Opinion: Governor Jay Inslee must stand up for the people and veto legislative-secrecy bill
The seattle times, february 26, 2018
By The Seattle Times editorial board
Gov. Jay Inslee must veto a bill that would allow Washington lawmakers to conceal more of their working documents than almost every other government official in the state.
Washington state lawmakers have committed an egregious breach of the public trust. It now falls to Gov. Jay Inslee to correct the wrong born from their hubris.
The governor must veto Senate Bill 6617, a brazen attempt by lawmakers to exempt themselves from the state’s Public Records Act. These elected officials are evading the ruling of a judge and contradicting Attorney General Bob Ferguson, both of whom said legislators are subject to the law.
SB 6617 attempts to shut down a lawsuit brought by 10 news-media organizations, including The Associated Press and The Seattle Times. The bill tries to permanently ban access to lawmakers’ past emails, text messages and calendars, as well as past disciplinary proceedings and complaints about lawmakers’ conduct.
In this #MeToo era, where victims of sexual harassment at the state Capitol have had to seek justice through the news media, the Legislature closing off records of how past cases might have been mishandled is a particular abomination.
Yet in a stunning show of arrogance Friday, a majority of legislators made it clear they think no one has the right to scrutinize their past work on the public’s dime — not even the voters who elected them.
With dizzying speed and no public debate, state lawmakers passed the bill sealing off thousands of records that could inform voters how well their elected leaders are representing them. The entire process took about 48 hours — alarmingly fast for Washington’s frequently plodding Legislature — and came one month after Thurston County Superior Court Judge Chris Lanese ruled legislators broke the law by not releasing public documents associated with their work.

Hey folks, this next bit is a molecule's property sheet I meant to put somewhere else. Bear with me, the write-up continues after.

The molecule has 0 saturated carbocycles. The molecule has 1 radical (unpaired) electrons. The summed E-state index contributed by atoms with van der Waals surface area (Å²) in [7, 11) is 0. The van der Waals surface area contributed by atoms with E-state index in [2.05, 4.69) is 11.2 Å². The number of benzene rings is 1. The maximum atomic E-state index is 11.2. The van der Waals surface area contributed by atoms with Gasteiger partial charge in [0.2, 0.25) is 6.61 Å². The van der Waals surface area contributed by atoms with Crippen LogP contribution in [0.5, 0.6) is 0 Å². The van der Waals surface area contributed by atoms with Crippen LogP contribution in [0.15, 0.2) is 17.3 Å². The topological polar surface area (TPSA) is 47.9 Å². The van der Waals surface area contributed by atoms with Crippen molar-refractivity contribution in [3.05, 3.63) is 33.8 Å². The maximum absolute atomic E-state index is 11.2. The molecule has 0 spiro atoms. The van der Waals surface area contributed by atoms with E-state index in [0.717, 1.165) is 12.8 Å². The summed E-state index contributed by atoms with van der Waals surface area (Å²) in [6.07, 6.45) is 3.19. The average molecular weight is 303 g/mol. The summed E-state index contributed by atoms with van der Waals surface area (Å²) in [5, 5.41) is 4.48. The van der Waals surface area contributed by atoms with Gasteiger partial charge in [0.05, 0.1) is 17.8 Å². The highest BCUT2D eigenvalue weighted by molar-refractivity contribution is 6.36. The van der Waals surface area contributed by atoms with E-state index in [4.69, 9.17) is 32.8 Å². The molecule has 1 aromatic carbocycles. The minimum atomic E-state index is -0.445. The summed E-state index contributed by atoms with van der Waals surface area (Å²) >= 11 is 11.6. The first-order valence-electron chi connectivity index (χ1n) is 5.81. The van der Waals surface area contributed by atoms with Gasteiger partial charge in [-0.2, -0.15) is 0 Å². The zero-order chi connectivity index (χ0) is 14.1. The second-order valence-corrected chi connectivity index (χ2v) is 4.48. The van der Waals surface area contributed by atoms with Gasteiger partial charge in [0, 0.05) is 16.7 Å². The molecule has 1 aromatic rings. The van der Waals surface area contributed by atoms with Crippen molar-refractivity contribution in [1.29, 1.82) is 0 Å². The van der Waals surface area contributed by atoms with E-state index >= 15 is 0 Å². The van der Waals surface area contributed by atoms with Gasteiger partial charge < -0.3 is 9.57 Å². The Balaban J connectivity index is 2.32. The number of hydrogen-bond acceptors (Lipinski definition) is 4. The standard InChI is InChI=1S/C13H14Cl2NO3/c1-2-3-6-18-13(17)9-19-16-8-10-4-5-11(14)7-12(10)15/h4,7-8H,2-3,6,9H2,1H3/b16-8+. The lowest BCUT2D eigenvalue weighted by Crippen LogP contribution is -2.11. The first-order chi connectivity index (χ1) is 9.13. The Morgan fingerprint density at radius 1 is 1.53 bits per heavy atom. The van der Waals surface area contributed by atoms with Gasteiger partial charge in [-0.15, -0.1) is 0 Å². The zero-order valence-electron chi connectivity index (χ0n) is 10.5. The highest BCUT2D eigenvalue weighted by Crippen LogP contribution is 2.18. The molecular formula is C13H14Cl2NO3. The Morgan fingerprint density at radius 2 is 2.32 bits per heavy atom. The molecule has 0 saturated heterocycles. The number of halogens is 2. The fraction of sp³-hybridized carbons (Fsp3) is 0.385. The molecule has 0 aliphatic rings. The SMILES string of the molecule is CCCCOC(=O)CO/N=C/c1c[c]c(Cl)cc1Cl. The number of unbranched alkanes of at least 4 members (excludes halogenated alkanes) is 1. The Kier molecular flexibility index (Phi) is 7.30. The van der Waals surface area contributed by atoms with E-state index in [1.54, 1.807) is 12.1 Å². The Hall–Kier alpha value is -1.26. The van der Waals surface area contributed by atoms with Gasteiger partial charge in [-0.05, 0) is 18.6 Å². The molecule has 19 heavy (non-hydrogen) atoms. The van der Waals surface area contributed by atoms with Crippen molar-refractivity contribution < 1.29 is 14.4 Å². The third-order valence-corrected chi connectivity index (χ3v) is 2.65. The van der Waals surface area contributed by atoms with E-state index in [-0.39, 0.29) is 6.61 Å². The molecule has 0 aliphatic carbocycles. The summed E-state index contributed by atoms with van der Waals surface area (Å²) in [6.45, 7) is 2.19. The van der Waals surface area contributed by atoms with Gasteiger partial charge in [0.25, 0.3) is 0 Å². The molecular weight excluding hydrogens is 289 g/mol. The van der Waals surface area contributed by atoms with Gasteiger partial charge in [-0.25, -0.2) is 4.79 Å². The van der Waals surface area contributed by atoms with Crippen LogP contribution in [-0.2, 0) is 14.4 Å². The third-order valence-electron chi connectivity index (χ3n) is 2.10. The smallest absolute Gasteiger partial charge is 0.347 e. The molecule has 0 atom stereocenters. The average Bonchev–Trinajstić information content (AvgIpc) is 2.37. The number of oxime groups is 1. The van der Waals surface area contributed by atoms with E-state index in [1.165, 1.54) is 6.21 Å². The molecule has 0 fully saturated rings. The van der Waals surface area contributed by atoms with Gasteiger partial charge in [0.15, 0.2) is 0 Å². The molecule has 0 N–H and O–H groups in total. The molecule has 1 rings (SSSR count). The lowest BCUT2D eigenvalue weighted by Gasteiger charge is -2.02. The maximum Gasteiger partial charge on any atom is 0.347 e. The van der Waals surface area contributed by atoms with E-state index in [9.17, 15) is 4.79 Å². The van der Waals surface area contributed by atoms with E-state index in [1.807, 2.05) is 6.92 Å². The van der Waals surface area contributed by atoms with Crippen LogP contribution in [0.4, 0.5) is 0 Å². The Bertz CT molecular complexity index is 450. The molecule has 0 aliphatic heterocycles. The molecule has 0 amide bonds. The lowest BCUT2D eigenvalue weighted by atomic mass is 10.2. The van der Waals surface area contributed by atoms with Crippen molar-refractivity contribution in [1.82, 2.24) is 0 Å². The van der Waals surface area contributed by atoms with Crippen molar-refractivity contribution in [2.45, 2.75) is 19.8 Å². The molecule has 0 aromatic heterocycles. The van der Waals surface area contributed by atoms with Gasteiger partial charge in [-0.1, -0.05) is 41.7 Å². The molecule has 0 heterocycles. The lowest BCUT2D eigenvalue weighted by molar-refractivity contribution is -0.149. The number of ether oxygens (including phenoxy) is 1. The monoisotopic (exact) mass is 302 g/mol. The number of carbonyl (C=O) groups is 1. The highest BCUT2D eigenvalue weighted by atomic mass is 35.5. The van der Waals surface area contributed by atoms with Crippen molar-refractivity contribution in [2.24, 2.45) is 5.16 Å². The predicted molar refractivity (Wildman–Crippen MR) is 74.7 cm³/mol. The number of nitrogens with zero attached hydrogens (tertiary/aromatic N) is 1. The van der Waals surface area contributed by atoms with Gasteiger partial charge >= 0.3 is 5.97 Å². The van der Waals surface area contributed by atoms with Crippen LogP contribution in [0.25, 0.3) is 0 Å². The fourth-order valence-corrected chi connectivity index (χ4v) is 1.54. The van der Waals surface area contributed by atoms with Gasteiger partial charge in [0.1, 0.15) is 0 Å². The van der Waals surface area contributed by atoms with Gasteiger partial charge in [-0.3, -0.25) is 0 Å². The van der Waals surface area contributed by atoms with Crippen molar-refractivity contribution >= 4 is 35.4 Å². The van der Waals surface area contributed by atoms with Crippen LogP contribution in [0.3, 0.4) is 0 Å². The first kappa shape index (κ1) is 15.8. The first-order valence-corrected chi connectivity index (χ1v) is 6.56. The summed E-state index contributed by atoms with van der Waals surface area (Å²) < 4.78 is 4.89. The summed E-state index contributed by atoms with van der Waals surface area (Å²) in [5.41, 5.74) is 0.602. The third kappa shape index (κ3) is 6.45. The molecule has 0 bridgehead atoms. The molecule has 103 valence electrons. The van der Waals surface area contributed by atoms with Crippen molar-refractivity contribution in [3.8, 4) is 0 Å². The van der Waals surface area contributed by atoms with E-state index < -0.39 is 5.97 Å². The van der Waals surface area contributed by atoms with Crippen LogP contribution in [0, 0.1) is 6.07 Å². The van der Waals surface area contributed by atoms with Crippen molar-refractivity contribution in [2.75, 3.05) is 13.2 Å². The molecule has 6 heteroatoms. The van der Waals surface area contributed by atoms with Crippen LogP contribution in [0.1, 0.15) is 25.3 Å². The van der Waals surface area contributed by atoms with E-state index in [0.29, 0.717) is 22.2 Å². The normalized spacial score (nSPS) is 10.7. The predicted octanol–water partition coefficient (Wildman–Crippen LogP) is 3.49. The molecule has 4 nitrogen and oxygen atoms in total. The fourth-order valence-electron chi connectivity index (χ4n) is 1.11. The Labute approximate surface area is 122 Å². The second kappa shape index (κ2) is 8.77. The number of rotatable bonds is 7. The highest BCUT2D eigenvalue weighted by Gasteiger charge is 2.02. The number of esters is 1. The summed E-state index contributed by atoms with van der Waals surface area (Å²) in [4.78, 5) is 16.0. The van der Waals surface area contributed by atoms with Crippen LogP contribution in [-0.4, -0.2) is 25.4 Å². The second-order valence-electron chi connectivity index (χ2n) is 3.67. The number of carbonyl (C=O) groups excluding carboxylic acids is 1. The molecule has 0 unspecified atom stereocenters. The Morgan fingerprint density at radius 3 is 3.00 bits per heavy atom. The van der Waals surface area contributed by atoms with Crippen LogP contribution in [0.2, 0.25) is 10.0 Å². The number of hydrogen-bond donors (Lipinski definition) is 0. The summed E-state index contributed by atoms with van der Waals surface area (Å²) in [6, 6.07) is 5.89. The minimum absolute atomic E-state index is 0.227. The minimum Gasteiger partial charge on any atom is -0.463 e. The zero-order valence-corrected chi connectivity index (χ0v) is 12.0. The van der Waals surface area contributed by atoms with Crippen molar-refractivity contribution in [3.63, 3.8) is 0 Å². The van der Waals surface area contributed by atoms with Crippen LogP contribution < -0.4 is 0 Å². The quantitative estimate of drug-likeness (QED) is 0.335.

Going forward, the bill allows lawmakers to conceal more records than almost every other government official in the state, while eliminating the option to appeal to a judge to decide if the Legislature has wrongly withheld documents.
Now, in a perverse twisting of reality, these same state lawmakers are proudly telling constituents they just made state government more transparent, not less. This shockingly dishonest spin ignores the court ruling that found lawmakers have been illegally withholding documents for years, a clear violation of the citizens’ right to know what their elected officials are doing.
It is shameful that lawmakers swiftly passed this legislation rolling back government accountability measures that voters approved in 1972.
Their approach is anathema to Gov. Inslee’s long-standing sensibility and commitment to open government. He has been one of the most transparent executives in recent memory, eschewing the practice of invoking executive privilege to withhold certain records. He has rightfully vetoed legislation he thought would rupture the state’s open-government laws. He has chided lawmakers for their secrecy and told them they can function effectively while following the same transparency standards as his office and other government agencies.
Now is the time for Inslee to show he is not just talk. He must take a stand and veto SB 6617.
Inslee must act as the voice of the people, especially after the Legislature purposefully squelched opportunities for public comment by rushing through this bill. The disingenuous attachment of an emergency clause to the measure eliminates voters’ ability to launch a referendum effort of their own.
The governor must not be deterred simply because the bill passed with large enough majorities in both chambers to override his veto. He must force lawmakers to once again answer to their constituents. And, this time, he must urge those so-called public servants to actually listen.
If lawmakers choose to break the public’s trust yet again by overcoming an Inslee veto, voters will be left to conclude only one thing: These elected representatives must have something to hide.
Citizens should also stand up for themselves by calling their local lawmakers, urging them to accept the governor’s veto and reject SB 6617 should it come back up for a vote.
This disgraceful effort by the Legislature is an affront to one of the basic tenets of our democracy: That elected lawmakers work for the people.
They should not have the privilege of operating in the shadows.